where \(I_{\mathrm{c}0}\) and \(T_{\mathrm{c}0}\) (critical current and temperature for \(\mathbf {B}=0)\) are renormalization constants to satisfy boundary conditions. An experimental justification for Eq. (4) is shown in Fig. S3 of SM.

In Fig. 1e, we show a calculated colormap of \(I_{\mathrm{c}}\) versus \(\Phi _\parallel\) and \(\Phi _\perp\). The colormap shows oscillations of the magnitude of \(I_{\mathrm{c}}\) against \(\Phi _\parallel\), and a monotonic \(I_{\mathrm{c}}\) reduction against \(\Phi _\perp\). The oscillations come as a direct consequence of the LP oscillations of \(T_{\mathrm{c}}\).

Lines in Fig. 1e indicate four types of \(\mathbf {B}\) trajectories provided by the vectorial combination of \(B_\parallel\) and \(B_\perp\). In Fig. 1f, we show the \(I_{\mathrm{c}}\) dependence in trajectories for \(\theta =0\), i.e. zero field misalignment. These trajectories either cross the origin in Fig. 1e, as in the case of the solid black line (\(B_\perp =0\)), or are parallel to the horizontal axis, as in the case of the dashed black line (\(B_\perp >0\)). The corresponding oscillations of \(I_{\mathrm{c}}\) are perfectly \(\pm \Phi _\parallel\)-symmetric.

The behavior of the \(I_{\mathrm{c}}\) LP oscillations against \(\Phi _\parallel\) is different when \(\theta >0\), i.e., for finite field misalignment. Fig. 1g shows the case when \(\theta =1.52^\circ\). Whereas the tilted trajectory which crosses the origin in Fig. 1e, given by the solid blue line, still gives rise to perfectly \(\pm \Phi _\parallel\)-symmetric \(I_{\mathrm{c}}\) oscillations in Fig. 1g, the tilted trajectory given by the dashed blue line which is shifted vertically by \(B^\theta _\perp >0\) results in strongly asymmetric LP oscillations. Black arrows in Fig. 1e, g point to asymmetries in the height of the first LP lobes best seen in the dashed blue curve in Fig. 1g. In the same curve, due to misalignment, the second and third lobes at negative \(\Phi _\parallel\) are absent. A secondary consequence of finite misalignment is that, even for \(B^\theta _\perp =0\), the magnitude of the LP lobes away from \(\Phi _\parallel =0\) is always smaller than for perfect alignment; e.g., compare the solid blue curve in Fig. 1g with the solid black curve in Fig. 1f.

Figure 2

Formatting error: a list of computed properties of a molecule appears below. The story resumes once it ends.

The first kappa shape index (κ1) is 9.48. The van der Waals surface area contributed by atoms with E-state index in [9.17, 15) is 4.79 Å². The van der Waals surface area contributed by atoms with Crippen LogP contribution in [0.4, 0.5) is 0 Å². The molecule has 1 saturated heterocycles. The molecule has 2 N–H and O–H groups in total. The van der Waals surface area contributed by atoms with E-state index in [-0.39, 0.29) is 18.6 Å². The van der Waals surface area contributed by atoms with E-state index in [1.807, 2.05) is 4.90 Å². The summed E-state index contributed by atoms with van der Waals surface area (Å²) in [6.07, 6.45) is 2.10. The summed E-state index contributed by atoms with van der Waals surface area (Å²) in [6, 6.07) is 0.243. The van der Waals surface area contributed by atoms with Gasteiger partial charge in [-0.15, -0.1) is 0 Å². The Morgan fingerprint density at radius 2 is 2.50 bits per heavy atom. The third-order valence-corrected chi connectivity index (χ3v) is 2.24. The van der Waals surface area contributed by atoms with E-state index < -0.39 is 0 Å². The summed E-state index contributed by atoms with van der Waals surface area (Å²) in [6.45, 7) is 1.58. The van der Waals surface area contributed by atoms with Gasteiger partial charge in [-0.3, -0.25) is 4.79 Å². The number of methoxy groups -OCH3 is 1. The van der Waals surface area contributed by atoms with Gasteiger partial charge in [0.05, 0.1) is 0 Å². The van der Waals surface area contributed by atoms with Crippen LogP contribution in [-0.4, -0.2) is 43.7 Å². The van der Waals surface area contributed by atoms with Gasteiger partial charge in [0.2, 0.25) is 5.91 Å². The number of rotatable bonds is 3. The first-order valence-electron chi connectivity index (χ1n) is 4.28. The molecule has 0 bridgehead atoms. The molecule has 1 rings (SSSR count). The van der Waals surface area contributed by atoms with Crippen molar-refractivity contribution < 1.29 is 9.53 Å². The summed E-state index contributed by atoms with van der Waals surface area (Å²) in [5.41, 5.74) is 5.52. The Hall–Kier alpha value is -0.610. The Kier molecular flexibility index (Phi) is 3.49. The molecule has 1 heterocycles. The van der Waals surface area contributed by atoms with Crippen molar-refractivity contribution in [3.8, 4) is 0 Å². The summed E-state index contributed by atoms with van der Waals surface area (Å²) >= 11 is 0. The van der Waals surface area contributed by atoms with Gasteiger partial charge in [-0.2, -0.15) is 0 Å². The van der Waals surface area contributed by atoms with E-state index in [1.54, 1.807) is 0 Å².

figure 2

Evidence for single hollow superconducting cylinder behavior and asymmetric Little–Parks effect in the non-destructive regime (Device 1). (ae) Colormaps of differential resistance, dV/dI, versus DC bias current, I, and magnetic field approximately parallel to the axis of the double nanowires, \(B^\theta _\parallel\), with a small misalignment angle \(\theta\) indicated in each plot. A small, constant magnetic field approximately perpendicular to the axis of the double nanowires, \(B^\theta _\perp\), misaligned by the same angle \(\theta\), was also applied in (b, c, e), as indicated in each of these plots. Dashed lines in (ae) are calculations of critical current, \(I_{\mathrm{c}}\), using the single hollow superconducting cylinder model. Fit parameters are given in Table 1.

Single-cylinder behavior in double nanowires

Before discussing asymmetries in the Little–Parks oscillations in the measured data, we first demonstrate the single hollow superconducting cylinder behavior of the superconducting shell of the investigated double-nanowire devices by fitting our experimental results to the above model. To do this, we focus on the well-established symmetric LP effect at \(B_\perp =0\) in a device in the non-destructive regime.

In the colormap of Fig. 2a, dV/dI is plotted as a function of \(B^\theta _\parallel\) and I, for \(B_\perp =0\). The boundary of the white-color lobes, inside of which \(dV/dI=0\) or \(dV/dI \approx 0\) and outside of which \(dV/dI=R_{\mathrm{N}}\), the normal-state resistance, corresponds to LP oscillations of the critical current, \(I_{\mathrm{c}}\). These are dependent on \(T_{\mathrm{c}}\). Data showing oscillations of \(T_{\mathrm{c}}\) is shown in the Supplementary Materials (SM). The \(I_{\mathrm{c}}\) oscillations are nearly symmetric in \(B^\theta _\parallel\), with small asymmetries related to a finite small (\(<20\) mT) remanence in the X and Z coils of the vector magnet (shown in SM).

By fitting the measured \(I_{\mathrm{c}}\) to the corresponding values calculated by our model (dashed lines in Fig. 2a), we obtain \(\theta =1.54^\circ\). The good quality of the fit indicates that the superconducting Al shell of the two nanowires can be faithfully described as a single shell, despite the ellipsoidal cross section30. To produce the fit, we equate \(d_F\) with an effective cylinder diameter \(d^*\), which corresponds to the diameter of a circle with the same area as the cross section of the two nanowires. Fit parameters are provided in Table 1. In the single cylinder model, the ratio \(d^*/\xi\) determines whether destructive (for \(d^*/\xi <1.2\), \(T_{\mathrm{c}}=0\) at \(\frac{\Phi _\parallel }{\Phi _0}=n/2\)) or non-destructive (for \(d^*/\xi >1.2\), \(T_{\mathrm{c}}>0\) at \(\frac{\Phi _\parallel }{\Phi _0}=n/2\)) regimes arise21. In the SM, we compile the \(d^*/\xi\) ratio obtained from fits with our model in five different double-nanowire devices, and show that this prediction holds also well in our devices. The quality of these fits indicates that these five devices behave as single hollow superconducting cylinders.

Table 1 Model parameters used to fit data of Devices 1 and 2 in Figs. 2 and 3.

Asymmetric Little–Parks effect in the non-destructive and destructive regimes